Discipline in the Montessori Classroom

As we begin the school year, a popular question from our parents is: How do we enforce discipline in the Montessori classroom?  

Montessori education is different from traditional education, and our understanding of discipline is also different from traditional public school.  

In a Montessori school, we seek to develop the child’s self-discipline by establishing limits; exercising freedom in a responsible way; and understanding the consequences of our choices of behavior. In our school, we lay the groundwork for developing self-discipline by establishing ground rules in the classroom. These rules include: “We can get hurt if we run in the classroom.” or “Children are welcome to work together as a team, as long as it is constructive and respectful.” We discuss the ground rules often in class, especially during the morning meeting to start our school day. 

We enforce these ground rules in many ways. For example, each classroom has mixed ages, with many students having been in our classroom environment for years. These older students help support newer and younger students, by guiding them when a student may not know (or not follow) a rule.  It’s always amazing to see a 6 year-old approach a 3 year-old and offer corrective guidance. A child is generally very receptive to a peer.

Another way we enforce the ground rules is through redirection.  When a child does not follow a rule, a Guide will observe and explore the context of a specific behavior.  To better understand, a Guide might ask herself: Why did the child not follow this particular rule? Did they know the rule?  Were they helping someone? Are they having a challenging morning?  Is a loved one away from home?  Once we understand the cause and context of a behavior, we can suggest a resolution, like offering a hug, redirecting the child to new activities, or explaining how to wait their turn.

Sometimes children need to understand the consequences of their chosen behavior.  For example, if a child chooses to scream in the classroom, they must know it can hurt others’ ears. By showing the child the impact of their behavior, we begin to establish that behavior is within a child’s control. For example, if a child chooses to hit a friend, then we must explain that it causes pain, and the hurt child may not wish to play outside with them. As Montessorians, we accept the assumption that children are intelligent and empathetic, and they can understand the impact of their behavior on others. Children are naturally seeking ways to live and work harmoniously within their classroom community. We also have a responsibility to all of our students by correcting a child’s behavior, explaining what went wrong, and showing how we can do better next time.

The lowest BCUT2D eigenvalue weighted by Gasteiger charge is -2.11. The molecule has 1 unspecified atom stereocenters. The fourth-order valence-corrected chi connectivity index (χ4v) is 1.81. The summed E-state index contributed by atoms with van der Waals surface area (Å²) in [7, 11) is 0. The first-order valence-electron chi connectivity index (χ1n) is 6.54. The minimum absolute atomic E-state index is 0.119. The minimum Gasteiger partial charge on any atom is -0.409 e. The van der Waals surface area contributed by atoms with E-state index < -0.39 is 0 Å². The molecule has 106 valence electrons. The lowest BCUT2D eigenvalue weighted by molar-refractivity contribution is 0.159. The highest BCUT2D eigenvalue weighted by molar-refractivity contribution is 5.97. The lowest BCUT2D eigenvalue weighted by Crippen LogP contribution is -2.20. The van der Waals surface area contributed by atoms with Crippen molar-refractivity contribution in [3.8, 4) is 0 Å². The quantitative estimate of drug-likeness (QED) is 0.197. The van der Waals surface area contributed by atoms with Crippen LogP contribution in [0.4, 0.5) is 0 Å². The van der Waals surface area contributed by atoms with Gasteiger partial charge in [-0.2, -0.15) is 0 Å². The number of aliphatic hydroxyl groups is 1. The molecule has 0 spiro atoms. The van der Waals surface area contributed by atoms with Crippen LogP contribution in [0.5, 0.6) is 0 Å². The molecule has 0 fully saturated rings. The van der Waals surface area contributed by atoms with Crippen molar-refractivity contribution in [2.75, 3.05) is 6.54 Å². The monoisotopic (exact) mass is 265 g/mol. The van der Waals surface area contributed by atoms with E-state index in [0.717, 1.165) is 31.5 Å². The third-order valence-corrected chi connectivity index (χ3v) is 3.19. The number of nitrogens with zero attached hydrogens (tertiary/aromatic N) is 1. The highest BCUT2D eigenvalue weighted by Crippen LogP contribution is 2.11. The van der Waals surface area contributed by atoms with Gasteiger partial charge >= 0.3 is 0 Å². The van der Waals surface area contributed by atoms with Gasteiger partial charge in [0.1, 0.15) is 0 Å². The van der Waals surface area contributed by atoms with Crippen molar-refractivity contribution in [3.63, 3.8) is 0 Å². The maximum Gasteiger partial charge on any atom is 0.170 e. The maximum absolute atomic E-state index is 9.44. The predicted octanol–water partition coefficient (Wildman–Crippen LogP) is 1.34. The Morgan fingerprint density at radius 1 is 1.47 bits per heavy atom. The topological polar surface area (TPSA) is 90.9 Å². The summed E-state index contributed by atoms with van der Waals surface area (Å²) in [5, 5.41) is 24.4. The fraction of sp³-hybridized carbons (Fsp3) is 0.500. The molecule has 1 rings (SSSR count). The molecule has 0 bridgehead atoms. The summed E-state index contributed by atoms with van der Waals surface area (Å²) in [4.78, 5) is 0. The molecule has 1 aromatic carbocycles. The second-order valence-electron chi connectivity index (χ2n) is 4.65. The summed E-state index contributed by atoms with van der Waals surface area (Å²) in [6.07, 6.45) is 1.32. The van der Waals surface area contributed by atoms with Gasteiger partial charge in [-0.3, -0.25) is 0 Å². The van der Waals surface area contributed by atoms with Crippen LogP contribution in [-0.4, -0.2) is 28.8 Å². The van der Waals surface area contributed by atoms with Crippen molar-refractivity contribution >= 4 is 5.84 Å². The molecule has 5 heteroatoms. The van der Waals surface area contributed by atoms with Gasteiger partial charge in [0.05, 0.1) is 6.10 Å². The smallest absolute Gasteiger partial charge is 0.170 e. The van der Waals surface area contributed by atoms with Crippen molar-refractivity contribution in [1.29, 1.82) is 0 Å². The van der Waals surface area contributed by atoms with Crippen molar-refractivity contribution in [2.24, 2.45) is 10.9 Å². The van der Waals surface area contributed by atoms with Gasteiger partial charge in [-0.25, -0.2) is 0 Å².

We use several proactive strategies to cultivate positive behavior in the classroom. Our Guides curate a prepared environment (our classroom) with soft colors, lots of sunlight, child-size furniture, and low art work.  This is intentional in order to create an environment that is calming and supports concentration and engagement. Think about your own home: Are there rooms in your house that make you feel relaxed or more deeply focused? During the pandemic, did you gravitate towards a particular space or window for work? Also, we grant the child freedom (with limits) in the classroom.  As they work, our children have freedom to choose activities in the room (within guidelines established by their natural ability and stage of development).  Think about how you like to work in your office: Do you feel more empowered when your schedule and to-do list are in your control? Do you really prefer a micro-managed approach, where your work day is highly scripted?

Through the use of limits, a prepared environment, mixed-age groups, and natural consequences – while respecting the child’s intelligence and natural desire to be self-disciplined – the Montessori Guide can maintain a calm and disciplined environment that supports each child’s growth, safety, and unlimited potential.  

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